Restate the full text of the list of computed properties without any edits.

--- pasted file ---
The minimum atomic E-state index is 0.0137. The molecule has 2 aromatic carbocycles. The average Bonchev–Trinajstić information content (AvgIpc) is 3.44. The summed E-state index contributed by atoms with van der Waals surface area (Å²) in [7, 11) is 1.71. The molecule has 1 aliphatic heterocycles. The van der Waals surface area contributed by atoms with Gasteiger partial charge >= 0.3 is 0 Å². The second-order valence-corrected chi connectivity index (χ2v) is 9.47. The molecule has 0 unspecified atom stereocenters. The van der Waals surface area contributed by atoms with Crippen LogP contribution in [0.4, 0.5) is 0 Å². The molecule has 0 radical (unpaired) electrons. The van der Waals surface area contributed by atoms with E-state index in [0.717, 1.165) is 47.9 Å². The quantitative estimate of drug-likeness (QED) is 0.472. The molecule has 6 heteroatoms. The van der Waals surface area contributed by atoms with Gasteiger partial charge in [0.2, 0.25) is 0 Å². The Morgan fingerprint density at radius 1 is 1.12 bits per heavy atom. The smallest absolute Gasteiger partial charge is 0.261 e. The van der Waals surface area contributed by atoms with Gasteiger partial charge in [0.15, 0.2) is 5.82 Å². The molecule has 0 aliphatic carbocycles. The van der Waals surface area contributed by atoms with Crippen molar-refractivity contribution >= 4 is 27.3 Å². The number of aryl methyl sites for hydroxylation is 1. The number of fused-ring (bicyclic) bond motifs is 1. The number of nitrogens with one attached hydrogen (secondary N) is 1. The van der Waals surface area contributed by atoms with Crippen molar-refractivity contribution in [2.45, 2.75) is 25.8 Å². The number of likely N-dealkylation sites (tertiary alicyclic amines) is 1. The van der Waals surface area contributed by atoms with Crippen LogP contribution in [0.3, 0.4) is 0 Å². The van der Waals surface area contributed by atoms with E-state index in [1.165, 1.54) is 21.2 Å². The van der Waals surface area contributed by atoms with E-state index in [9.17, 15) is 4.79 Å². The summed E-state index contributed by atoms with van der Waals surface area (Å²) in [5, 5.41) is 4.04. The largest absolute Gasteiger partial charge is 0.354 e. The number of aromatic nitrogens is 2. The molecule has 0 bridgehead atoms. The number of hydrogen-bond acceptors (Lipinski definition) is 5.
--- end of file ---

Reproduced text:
The minimum atomic E-state index is 0.0137. The molecule has 2 aromatic carbocycles. The average Bonchev–Trinajstić information content (AvgIpc) is 3.44. The summed E-state index contributed by atoms with van der Waals surface area (Å²) in [7, 11) is 1.71. The molecule has 1 aliphatic heterocycles. The van der Waals surface area contributed by atoms with Gasteiger partial charge >= 0.3 is 0 Å². The second-order valence-corrected chi connectivity index (χ2v) is 9.47. The molecule has 0 unspecified atom stereocenters. The van der Waals surface area contributed by atoms with Crippen LogP contribution in [0.4, 0.5) is 0 Å². The molecule has 0 radical (unpaired) electrons. The van der Waals surface area contributed by atoms with E-state index in [0.717, 1.165) is 47.9 Å². The quantitative estimate of drug-likeness (QED) is 0.472. The molecule has 6 heteroatoms. The van der Waals surface area contributed by atoms with Gasteiger partial charge in [0.2, 0.25) is 0 Å². The Morgan fingerprint density at radius 1 is 1.12 bits per heavy atom. The smallest absolute Gasteiger partial charge is 0.261 e. The van der Waals surface area contributed by atoms with Gasteiger partial charge in [0.15, 0.2) is 5.82 Å². The molecule has 0 aliphatic carbocycles. The van der Waals surface area contributed by atoms with Crippen molar-refractivity contribution >= 4 is 27.3 Å². The number of aryl methyl sites for hydroxylation is 1. The number of fused-ring (bicyclic) bond motifs is 1. The number of nitrogens with one attached hydrogen (secondary N) is 1. The van der Waals surface area contributed by atoms with Crippen molar-refractivity contribution in [2.45, 2.75) is 25.8 Å². The number of likely N-dealkylation sites (tertiary alicyclic amines) is 1. The van der Waals surface area contributed by atoms with Crippen LogP contribution in [0.3, 0.4) is 0 Å². The van der Waals surface area contributed by atoms with E-state index in [1.165, 1.54) is 21.2 Å². The van der Waals surface area contributed by atoms with E-state index in [9.17, 15) is 4.79 Å². The summed E-state index contributed by atoms with van der Waals surface area (Å²) in [5, 5.41) is 4.04. The largest absolute Gasteiger partial charge is 0.354 e. The number of aromatic nitrogens is 2. The molecule has 0 bridgehead atoms. The number of hydrogen-bond acceptors (Lipinski definition) is 5.